Mistakes and Misconceptions: THW Ban Police Unions (HHIV 2017)

The round 1 motion of the 2017 Hart House Inter-Varsity tournament proposed a ban on police unions. During the 15 minute prep time, judges shared their thoughts on where they expected the round to go. Kieran (Hart House Debater) predicts what he thinks the main arguments will come from:

I think we’re going to see two arguments from the government team:


  • Unions make police too powerful.
  • Police are essential.


If this is where the round goes for gov. then it will be interesting to see how they deal with the contradictions if they run this case and how opp. deals with them as well as they come up.

For the judges, they felt that for debaters to do well in this round, they needed to have an understanding for not only what a union is, but why a police union is so unique and important. Logan from Marianopolis University stated, “the key to this round is knowing police culture, having a strong grasp on current social tensions and why this is relevant.” There was general expectation for this round to see examples from the Black Lives Matter movement and police brutality towards minority groups.

After the round, judges expressed the most common problems that came up were poor comprehensions of what purpose unions serve. Ben Levy, Hart House debate president, stressed how the biggest issue in his round was the lack of focus on a principle or value from all teams. The round fizzled out to rough descriptions of racism in the status quo with no clear conception of what unions actually do.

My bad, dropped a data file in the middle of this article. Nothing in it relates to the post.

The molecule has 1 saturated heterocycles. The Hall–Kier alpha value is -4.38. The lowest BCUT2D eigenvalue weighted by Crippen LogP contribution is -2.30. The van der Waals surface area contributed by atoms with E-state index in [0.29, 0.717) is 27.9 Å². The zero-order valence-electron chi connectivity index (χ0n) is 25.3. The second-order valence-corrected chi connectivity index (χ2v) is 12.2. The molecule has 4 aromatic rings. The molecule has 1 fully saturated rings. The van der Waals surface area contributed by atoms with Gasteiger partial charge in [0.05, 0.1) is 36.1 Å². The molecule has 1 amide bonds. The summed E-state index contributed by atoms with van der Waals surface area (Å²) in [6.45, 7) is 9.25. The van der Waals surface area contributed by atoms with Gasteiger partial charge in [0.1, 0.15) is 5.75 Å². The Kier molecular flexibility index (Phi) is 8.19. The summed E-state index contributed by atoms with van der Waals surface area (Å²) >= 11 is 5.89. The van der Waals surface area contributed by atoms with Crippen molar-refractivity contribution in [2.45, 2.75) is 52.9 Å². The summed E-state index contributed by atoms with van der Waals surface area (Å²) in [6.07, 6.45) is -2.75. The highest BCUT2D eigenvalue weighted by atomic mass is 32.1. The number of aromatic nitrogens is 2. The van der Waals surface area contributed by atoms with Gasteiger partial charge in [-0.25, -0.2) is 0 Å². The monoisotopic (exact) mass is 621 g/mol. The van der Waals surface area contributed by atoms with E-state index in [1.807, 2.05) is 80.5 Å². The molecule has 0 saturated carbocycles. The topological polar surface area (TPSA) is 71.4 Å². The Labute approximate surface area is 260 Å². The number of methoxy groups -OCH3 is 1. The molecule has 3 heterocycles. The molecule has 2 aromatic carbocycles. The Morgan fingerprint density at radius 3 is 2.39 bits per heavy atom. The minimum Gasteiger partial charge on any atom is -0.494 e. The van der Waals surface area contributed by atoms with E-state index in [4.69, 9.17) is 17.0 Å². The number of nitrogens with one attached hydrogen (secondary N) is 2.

Assuming both sides are arguing something feasible, there should have been more explicit values articulated. It was unclear what values or principles both sides were trying to get across and that’s what this was debate about.

In the RFD, Ben shared some pointers on how to help debaters vocalise what unions do and explained that in the case of police unions, their role is to communicate and serve as a voice for police when it comes to dealing with management and handling other frustrations. Unions, in a more general sense, represent labour that is not represented and help balance a power asymmetry between employers and employees. Additionally, a clearer characterisation of police officers would have greatly benefitted the debate. A simple example of this is acknowledging that police officers might not come from the most privileged backgrounds as people assume.  

At the end of the round, here were the main questions left unanswered:

  • What differentiates police unions for others?
  • How much and what kind of additional power do unions give to police? To what extent would this be taken advantage of?
  • Why should unions then still be in place despite this possibility and the fact that police are a vital public service?
  • Does the aforementioned consequence outweigh police who may be disadvantaged and that would greatly benefit from unions to prevent abuse towards them?
  • And is this a big enough impact, even though unions might further hurt minority groups?